For this, partnerships are the way forward, he said. For this reason, in 2017 Bolton signed a partnership agreement with the WWF on procuring its tuna from sustainable sources.
The company is also committing to source, by 2024, 100 percent of its seafood from either MSC-certified fisheries, or from those in "robust fisheries improvement projects (FIPs)."
In terms of improving tuna stocks globally, Pirovano said concepts such as the Marine Stewardship Council (MSC) -- which is currently the best available criteria -- and FIPs are key for companies such as Bolton.
"There is also a need to address all the different fishing methods," said Pirovano, as while purse seine fishing is the most important, there are many others out there.
In this vein, Bolton is committed to further diversifying its fishing methods by 2020. This will see 50 percent of its tuna caught by "more selective fishing methods" such as pole and line, free schools, and small purse seiners.
The other 50 percent will be sourced from purse seiners with a FAD management plan in place.
Monday, June 18, 01:40 pm CET
Better, but still more to do
In general, tuna fisheries management globally is getting better and paying off, but there is still more to be done, warned Victor Restrepo, lead scientist at the ISSF.
There are 23 stocks of major commercial tuna species worldwide -- six albacore, four bigeye, four bluefin, five skipjack, and four yellowfin stocks.
Those still in need of better management include: Atlantic Ocean bigeye, Pacific bluefin, Indian Ocean yellowfin, and Eastern Pacific bigeye.
However, skipjack and most albacore stocks remain healthy, said Restrepo.
“It shows how if we control fishing, eventually biomass will catch up, it may take a few years, and it will take monitoring, but it works” he said.
This was borne out by the biggest change 2017 which took place in the WCPO bigeye tuna fisheries. “Here, the much more optimistic results were due to better management, but also due to data gathering, the assessments that are made, and the debates of scientific communities.”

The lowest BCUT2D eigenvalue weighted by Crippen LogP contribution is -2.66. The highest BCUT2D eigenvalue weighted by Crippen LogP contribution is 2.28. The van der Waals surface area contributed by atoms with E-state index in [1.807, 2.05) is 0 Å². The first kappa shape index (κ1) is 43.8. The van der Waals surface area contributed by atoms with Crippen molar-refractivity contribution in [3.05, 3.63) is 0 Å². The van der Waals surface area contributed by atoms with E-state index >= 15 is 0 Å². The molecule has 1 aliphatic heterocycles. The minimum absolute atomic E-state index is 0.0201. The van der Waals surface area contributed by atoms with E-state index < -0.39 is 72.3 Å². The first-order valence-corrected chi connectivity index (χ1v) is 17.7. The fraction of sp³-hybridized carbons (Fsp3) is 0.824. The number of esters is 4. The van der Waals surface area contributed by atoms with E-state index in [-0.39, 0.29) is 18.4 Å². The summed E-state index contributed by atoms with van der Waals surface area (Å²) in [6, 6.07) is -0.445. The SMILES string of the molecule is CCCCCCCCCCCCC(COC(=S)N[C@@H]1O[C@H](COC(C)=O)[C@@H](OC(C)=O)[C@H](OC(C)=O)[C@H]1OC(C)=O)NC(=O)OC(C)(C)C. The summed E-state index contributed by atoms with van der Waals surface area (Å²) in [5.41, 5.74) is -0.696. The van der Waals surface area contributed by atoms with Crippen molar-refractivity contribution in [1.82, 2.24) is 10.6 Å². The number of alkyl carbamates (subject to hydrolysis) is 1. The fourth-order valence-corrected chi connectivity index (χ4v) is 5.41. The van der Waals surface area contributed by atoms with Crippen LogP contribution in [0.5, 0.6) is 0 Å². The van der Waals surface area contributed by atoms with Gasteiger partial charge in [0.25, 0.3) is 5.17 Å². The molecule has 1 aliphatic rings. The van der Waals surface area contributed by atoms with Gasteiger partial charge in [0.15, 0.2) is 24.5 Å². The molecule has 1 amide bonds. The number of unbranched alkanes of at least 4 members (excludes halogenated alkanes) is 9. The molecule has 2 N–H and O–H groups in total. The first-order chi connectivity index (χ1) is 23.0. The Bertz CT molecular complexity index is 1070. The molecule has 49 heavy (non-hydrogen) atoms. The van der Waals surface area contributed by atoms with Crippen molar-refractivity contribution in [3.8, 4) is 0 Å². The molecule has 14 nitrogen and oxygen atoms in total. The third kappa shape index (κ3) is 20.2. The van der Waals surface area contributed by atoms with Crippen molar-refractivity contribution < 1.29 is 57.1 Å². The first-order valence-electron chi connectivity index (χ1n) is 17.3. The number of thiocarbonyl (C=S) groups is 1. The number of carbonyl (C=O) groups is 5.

Is management getting better? Yes in terms of number of stocks, but not in terms of total catch.
“More stocks are better managed today than they were seven years ago,” said Restrepo. “Management has improved for some of the smaller stocks such as in the Atlantic Ocean, but gotten worse for larger stocks like Indian Ocean yellowfin. Overall though we are doing a better job at managing stocks.”
Monday, June 18, 01:00 pm CET
Bienvenidos a Barcelona
The sun is shining in Barcelona as those concerned with seafood sustainability descend on the Spanish city for the annual SeaWeb Seafood Summit taking place this week.
The seafood sustainability conference, taking place June 18-21 at Hotel Arts in Barcelona, will feature more than 100 speakers from all facets of the sustainable seafood movement for up to five days of learning, networking and problem solving.
Summit speakers and registered attendees include global representatives from the seafood industry, the conservation community, retail and foodservice, academia, government and the media.
The conference proper starts Tuesday, but today will feature a special pre-conference seminar on "The State of Global Tuna Sustainability."
The seminar aims to help participants develop a better understanding of the current performance of key tuna species, responsible tuna fishing and how to identify and implement effective sustainability solutions.